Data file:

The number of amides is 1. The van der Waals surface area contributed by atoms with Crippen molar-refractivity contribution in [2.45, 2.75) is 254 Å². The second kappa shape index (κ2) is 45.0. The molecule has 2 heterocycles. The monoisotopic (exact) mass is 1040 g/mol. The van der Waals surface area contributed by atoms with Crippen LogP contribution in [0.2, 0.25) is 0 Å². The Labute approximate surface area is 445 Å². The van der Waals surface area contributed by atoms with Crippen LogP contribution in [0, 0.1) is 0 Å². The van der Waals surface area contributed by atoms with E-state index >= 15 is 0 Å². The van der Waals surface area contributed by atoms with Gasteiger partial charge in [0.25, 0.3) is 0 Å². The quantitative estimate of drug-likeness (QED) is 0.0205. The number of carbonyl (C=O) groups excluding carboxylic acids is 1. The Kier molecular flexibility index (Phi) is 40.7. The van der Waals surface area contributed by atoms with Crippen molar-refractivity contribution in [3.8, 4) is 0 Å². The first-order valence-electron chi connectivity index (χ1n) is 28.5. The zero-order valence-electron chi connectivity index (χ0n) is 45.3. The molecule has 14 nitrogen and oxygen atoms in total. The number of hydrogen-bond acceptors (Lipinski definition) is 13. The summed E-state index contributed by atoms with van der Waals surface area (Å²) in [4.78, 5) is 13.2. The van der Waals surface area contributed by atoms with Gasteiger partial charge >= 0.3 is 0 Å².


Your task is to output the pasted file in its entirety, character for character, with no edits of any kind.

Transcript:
The number of amides is 1. The van der Waals surface area contributed by atoms with Crippen molar-refractivity contribution in [2.45, 2.75) is 254 Å². The second kappa shape index (κ2) is 45.0. The molecule has 2 heterocycles. The monoisotopic (exact) mass is 1040 g/mol. The van der Waals surface area contributed by atoms with Crippen LogP contribution in [0.2, 0.25) is 0 Å². The Labute approximate surface area is 445 Å². The van der Waals surface area contributed by atoms with Crippen LogP contribution in [0, 0.1) is 0 Å². The van der Waals surface area contributed by atoms with E-state index >= 15 is 0 Å². The van der Waals surface area contributed by atoms with Gasteiger partial charge in [0.25, 0.3) is 0 Å². The quantitative estimate of drug-likeness (QED) is 0.0205. The number of carbonyl (C=O) groups excluding carboxylic acids is 1. The Kier molecular flexibility index (Phi) is 40.7. The van der Waals surface area contributed by atoms with Crippen molar-refractivity contribution in [3.8, 4) is 0 Å². The first-order valence-electron chi connectivity index (χ1n) is 28.5. The zero-order valence-electron chi connectivity index (χ0n) is 45.3. The molecule has 14 nitrogen and oxygen atoms in total. The number of hydrogen-bond acceptors (Lipinski definition) is 13. The summed E-state index contributed by atoms with van der Waals surface area (Å²) in [4.78, 5) is 13.2. The van der Waals surface area contributed by atoms with Gasteiger partial charge >= 0.3 is 0 Å².